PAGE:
Teaching and Mentoring Training Programs at Michigan State University: A Doctoral Student's Perspective


  • Tylisha M. Baber Michigan State University
  • Daina Briedis Michigan State University
  • R. Mark Worden Michigan State University


In engineering disciplines, the main objectives of doctoral training are to learn how to conduct research, to deepen one's thought process through critical thinking, to apply knowledge to solve complex engineering problems, and to contribute to an area of expertise. Preparation for the teaching component of an academic career is frequently overlooked in doctoral training, however, adversely affecting the quality of engineering education.  A lack of experience in effective teaching can present difficult and somewhat overwhelming challenges for new faculty.  Thus, some instruction in pedagogy at the graduate level can help improve the transition for new faculty into a scholarly professoriate. 

 In addition to scholarly research, the College of Engineering at Michigan State University has placed emphasis on the teaching component of graduate training through the development and implementation of a College Teaching Certificate (CTC) program.  The objective of this program is to provide doctoral students with training in college teaching that enables them to be successful educators in an academic setting.  The program requires successful completion of two courses. The first course introduces students to methods and strategies used to effectively teach engineering students, and the second course allows students to teach in a classroom under the supervision and mentoring of a College of Engineering faculty member.  Upon completion of this program, students receive an MSU Certificate in College Teaching, and a transcript notation is also provided. 

As a doctoral student interested in a teaching career, author TB has successfully completed all the requirements of this program.  This paper discusses her experience as a CTC participant, evaluates the CTC program, and gives recommendations on how it might be further improved and adopted by other institutions.  Furthermore, author TB will describe other teaching and mentoring opportunities she has experienced at Michigan State University and how they helped prepare her for a future academic career.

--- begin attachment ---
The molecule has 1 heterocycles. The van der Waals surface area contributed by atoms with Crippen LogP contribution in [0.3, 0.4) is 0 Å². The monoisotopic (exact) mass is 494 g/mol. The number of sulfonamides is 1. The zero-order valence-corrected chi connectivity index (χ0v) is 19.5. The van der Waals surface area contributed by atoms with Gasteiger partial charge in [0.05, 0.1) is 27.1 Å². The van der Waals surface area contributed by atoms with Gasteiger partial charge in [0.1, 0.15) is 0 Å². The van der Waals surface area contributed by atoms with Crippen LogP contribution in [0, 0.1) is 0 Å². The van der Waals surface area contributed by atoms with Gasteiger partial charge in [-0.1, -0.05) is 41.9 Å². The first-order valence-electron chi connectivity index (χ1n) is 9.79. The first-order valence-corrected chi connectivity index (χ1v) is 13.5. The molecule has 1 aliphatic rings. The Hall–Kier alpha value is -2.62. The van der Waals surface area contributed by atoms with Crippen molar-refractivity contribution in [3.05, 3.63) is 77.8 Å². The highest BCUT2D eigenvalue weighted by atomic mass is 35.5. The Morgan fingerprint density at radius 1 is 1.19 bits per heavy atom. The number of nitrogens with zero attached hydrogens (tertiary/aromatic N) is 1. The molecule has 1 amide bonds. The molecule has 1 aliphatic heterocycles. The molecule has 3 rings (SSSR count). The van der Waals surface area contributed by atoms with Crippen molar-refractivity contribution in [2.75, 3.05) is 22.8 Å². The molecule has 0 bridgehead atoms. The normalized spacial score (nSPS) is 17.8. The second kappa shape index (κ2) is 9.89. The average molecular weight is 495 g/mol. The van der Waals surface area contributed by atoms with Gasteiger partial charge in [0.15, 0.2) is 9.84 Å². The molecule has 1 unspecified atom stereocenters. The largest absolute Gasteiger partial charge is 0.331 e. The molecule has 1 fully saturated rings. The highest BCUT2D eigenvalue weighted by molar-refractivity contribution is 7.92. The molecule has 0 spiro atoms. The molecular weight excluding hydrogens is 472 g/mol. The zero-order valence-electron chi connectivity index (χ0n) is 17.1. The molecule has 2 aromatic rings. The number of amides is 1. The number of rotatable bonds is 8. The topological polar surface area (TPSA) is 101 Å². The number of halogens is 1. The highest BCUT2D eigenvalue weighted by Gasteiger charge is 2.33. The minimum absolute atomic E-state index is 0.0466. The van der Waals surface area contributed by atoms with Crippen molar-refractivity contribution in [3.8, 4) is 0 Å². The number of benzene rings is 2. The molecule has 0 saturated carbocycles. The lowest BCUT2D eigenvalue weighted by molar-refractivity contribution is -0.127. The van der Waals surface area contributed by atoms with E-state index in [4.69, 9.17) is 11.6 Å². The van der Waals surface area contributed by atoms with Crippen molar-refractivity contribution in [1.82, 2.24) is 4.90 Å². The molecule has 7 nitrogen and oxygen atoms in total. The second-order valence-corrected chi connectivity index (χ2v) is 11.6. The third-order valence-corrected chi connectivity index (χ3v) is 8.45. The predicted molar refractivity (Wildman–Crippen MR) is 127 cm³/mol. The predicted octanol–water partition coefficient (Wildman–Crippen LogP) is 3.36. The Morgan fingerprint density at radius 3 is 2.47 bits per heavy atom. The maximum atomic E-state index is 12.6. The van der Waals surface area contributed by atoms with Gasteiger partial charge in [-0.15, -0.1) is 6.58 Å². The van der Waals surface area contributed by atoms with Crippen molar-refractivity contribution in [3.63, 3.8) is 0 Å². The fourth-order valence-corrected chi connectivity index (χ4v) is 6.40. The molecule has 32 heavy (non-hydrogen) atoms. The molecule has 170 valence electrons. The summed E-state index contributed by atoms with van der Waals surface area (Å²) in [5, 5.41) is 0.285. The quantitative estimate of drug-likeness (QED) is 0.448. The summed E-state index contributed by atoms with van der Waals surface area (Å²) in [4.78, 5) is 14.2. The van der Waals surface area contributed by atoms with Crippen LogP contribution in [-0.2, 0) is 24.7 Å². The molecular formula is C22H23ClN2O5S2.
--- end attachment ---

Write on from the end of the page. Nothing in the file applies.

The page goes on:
Author Biographies

Tylisha M. Baber, Michigan State University

Tyllsha M. Baber is a doctoral candidate in chemical engineering at Michigan State University She graduated from North Carolina State University with honors in December of 1998 with a Bachelor of Science degree in chemical engineering (bioscience option).

Daina Briedis, Michigan State University

Daina Briedis is Associate Professor in the Department of Chemical Engineering and Materials Science at Michigan State University She has conducted research in bioadhesion and is currently studying development of effective learning tools for the multidisciplinary classroom. She is active nationally and internationally in engineering accreditation, and is a member of the ABET Board. She leads the assessment and evaluation efforts in her program.

R. Mark Worden, Michigan State University

R. Mark Worden, Professor of Chemical Engineering, bridged to chemical engineering after earning a Bachelors' degree with a double major in chemistry and cell biology His research is in the area of biochemical engineering, and he has been active in development of multidisciplinary training programs.